Heterologous gene expression in E. coli BL21-derived strains
All heterologous genes were synthesized by GenScript with E. coli-optimized codons. Class 2 and 1b AdoMetDC ORFs, cloned as 5′-NcoI-3′-HindIII were expressed from pETDuet-1 (Novagen) in E. coli BL21ΔspeD. To coexpress the E. coli speD (encoding AdoMetDC) and R. pickettii 12D membrane protein-speE (SpdSyn) gene fusion (mpSpdSyn: WP_012430203) in pETDuet-1, the E. coli speD ORF was cloned into the 5′-NcoI and 3′ BamHIII sites, and the synthesized R. pickettii membrane protein-speE fusion gene ORF (mpSpdSyn) was cloned into the 5′-NdeI and 3′-XhoIII sites of pETDuet-1 to form pSK823. To express the SpdSyn domain only of the R. pickettii mpSpdSyn fusion gene, the C-terminal domain of the fusion gene starting at amino acid position A229 was used to replace the whole fusion protein in pSK823 to form pSK831. The control plasmids were pETDuet-1 with the E. coli speD alone (pSK815), or pETDuet-1 with E. coli speD and E. coli speE (pSK817), with the same cloning sites as pSK823 and pSK831.
Generation of an AdoMetDC (speD) deletion mutant in E. coli BL21 (DE3)
Construction of a speE (SpdSyn) gene deletion mutant in E. coli BL21 was described previously . To generate a gene deletion of the E. coli speD (AdoMetDC) locus, strain JW0116-1 where the speD ORF is replaced by a kanamycin resistance cassette (ΔspeD::kanFRT), was obtained from the Keio Collection . The ΔspeD::kanFRT sequence of JW0116-1 was transduced from JW0116-1 into BL21(DE3) (F−ompT gal dcm lon hsdSB (rB− mB−) λ(DE3 [lacI lacUV5-T7 gene 1 ind1 sam7 nin5]) using a cleared lysate of phage P1-infected JW0116-1 to infect BL21(DE3) followed by selection for kanamycin resistance. Successful replacement of the original BL21(DE3) AdoMetDC ORF by ΔspeD::kanFRT was assessed by PCR amplification of replicated colonies using the upstream primer 5′-catacggcagcttttgcctt-3′ and downstream primer 5′-cgttgaggattttctgcagg-3′. The original speD+ product produced a PCR product of 968 bp, whereas the ΔspeD::kanFRT replacement generated a product of 1473 bp.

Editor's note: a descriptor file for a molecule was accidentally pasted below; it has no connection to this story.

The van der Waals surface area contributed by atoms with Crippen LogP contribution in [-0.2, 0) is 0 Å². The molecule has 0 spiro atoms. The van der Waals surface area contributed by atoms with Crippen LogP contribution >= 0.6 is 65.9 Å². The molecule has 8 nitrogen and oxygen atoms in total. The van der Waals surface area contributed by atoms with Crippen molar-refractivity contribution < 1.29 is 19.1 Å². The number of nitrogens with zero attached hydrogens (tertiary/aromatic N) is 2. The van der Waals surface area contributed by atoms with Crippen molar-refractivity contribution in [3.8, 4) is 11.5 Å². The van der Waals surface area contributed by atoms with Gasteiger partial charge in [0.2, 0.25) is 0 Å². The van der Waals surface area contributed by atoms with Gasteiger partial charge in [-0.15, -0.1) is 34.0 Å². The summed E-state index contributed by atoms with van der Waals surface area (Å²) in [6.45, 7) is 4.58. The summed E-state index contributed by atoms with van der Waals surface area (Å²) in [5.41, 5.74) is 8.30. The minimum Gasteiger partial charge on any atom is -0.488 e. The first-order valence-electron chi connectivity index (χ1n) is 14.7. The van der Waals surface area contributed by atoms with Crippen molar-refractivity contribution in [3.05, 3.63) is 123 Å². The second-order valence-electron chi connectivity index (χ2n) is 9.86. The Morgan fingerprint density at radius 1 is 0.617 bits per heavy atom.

Polyamine extraction, HPLC and LC–MS analysis
Polyamines were extracted from exponentially growing cells using trichloroacetic acid as previously described [29–31]. For analysis of polyamines by HPLC, polyamines were derivatized using an AccQ-Tag Ultra Derivatization kit (Waters) as previously described [29,30] and detected by fluorescence, using pure polyamine standards obtained from Sigma–Aldrich. Analysis of polyamines from E. coli by LC–MS was performed on benzoylated cell extracts as described [27,32], employing an Agilent 1290 Infinity HPLC system using an Eclipse XDB-C18 column (4.6 × 150 mm, 5 µm; Agilent) that was coupled to an Agilent 6130 quadrupole ESI mass spectrometer run in the positive mode with a scan range of 100 to 1100 m/z. Liquid chromatography was carried out at a flow rate of 0.5 ml/min at 20 °C with a 5 µl injection volume, using a gradient elution with aqueous acetonitrile containing 0.1% formic acid.